My buddy Davy Hite, the bass pro, called one night a couple of weeks ago. We had been trying to set up a time to shoot photos to go with his Lunker Lines column, but the talk quickly turned to deer hunting, which is near to the hearts of a lot of sportsmen across South Carolina.

It’s been documented in these pages that the Palmetto State’s herd is in decline, with the harvest down better than 35 percent from the record harvest in 2002. Habitat loss and change, past overharvest and the explosion of the coyote population are most-often fingered as the cause for the decline.

At this point, sportsmen can’t stop having formerly wild areas covered with concrete, and they can’t affect on more than a local level the quality of deer habitat. They can do two things: decide not to kill as many does, and/or try to kill more coyotes.

The coyote problem has increased steadily in South Carolina. Biologists’ best guess is, if the population keeps growing, they’ll be eating close to half the fawns dropped every year.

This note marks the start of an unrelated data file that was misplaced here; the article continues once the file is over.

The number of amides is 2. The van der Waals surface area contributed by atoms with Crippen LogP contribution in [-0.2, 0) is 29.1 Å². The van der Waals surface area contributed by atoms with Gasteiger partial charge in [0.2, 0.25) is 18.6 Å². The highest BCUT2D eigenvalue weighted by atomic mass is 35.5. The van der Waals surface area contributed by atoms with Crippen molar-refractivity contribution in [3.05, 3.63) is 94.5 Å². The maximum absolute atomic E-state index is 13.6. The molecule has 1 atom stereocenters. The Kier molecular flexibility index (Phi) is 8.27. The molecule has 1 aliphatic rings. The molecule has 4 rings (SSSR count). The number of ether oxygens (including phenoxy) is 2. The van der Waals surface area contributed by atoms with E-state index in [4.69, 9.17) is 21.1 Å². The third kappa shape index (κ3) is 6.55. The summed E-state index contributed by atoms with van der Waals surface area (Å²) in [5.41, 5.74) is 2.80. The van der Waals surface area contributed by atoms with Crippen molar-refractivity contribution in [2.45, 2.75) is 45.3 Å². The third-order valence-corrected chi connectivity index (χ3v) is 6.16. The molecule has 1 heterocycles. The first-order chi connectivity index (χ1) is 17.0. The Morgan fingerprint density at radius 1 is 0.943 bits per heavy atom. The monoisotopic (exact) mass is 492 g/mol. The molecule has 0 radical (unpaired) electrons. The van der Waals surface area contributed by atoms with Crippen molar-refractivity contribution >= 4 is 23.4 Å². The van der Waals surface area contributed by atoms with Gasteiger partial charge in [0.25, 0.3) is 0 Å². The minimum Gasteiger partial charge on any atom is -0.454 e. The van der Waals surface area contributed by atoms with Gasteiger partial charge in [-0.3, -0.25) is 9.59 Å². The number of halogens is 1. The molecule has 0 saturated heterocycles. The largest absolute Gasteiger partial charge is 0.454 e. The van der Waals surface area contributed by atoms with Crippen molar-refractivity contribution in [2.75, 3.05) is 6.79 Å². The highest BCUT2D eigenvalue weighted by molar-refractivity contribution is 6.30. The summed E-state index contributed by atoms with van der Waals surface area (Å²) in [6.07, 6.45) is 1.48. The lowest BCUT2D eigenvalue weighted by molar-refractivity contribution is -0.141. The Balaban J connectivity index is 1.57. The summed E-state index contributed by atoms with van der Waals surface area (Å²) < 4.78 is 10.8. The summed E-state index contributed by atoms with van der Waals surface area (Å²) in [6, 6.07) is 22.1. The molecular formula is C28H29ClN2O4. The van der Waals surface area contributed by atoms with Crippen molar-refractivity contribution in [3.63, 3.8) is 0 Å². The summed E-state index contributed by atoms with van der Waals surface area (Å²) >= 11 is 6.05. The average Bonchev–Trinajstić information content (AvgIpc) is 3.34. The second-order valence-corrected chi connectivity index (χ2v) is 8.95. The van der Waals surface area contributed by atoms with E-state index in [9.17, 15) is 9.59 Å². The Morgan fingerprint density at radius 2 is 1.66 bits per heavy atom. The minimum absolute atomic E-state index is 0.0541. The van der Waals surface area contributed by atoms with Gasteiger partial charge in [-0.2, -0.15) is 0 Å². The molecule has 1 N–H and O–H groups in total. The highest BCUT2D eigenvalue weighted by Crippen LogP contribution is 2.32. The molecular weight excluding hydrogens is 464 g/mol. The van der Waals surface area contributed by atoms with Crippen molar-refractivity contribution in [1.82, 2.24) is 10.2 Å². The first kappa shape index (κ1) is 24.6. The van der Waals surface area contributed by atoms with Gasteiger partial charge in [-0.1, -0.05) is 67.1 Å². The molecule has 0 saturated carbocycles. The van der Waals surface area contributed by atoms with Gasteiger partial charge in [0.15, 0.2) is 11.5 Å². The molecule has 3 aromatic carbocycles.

Trapping is acknowledged as the way to really put a dent in coyote populations, but fact is, a lot of sportsmen know nothing about trapping, and it can be an expensive undertaking. The S.C. Department of Natural Resources has held, in conjunction with Clemson University, seminars to acquaint landowners with methods for controlling coyotes.

But at its core, it’s up to sportsmen to really do their part. How can that be encouraged without requiring a significant financial investment? SCDNR can’t possibly offer a bounty on coyotes; the agency is running on a shoestring budget as is. Davy and I came up with an idea that night. 

I remembered many years ago reading about a café in the Midwest running an annual contest for its pheasant-hunting clientele. Hunters would bring in the tailfeathers off the pheasants they killed, and at the end of the season, the hunter who provided the longest tailfeather — presumably from the biggest, oldest, cagiest bird — won the contest.

What would happen, I asked Davy, if every general store, gun shop or sporting goods store across South Carolina that runs a big-buck contest — and there are plenty — would run some kind of coyote contest? Offer a prize for, say, the longest coyote tail presented at the store. With a set of camouflage clothes, a case of shotgun shells or a portable tree stand as a prize, how many hunters are going to kill every coyote they see and even look for more opportunities to hunt coyotes? Stores are quickly going to profit from the additional traffic.

Unless you’re a coyote, it sounds like a win-win deal to me. Better deer hunting is what everybody wants, including retailers in the hunting industry. Whatever individual hunters can do to help can’t possibly be anything but a positive step.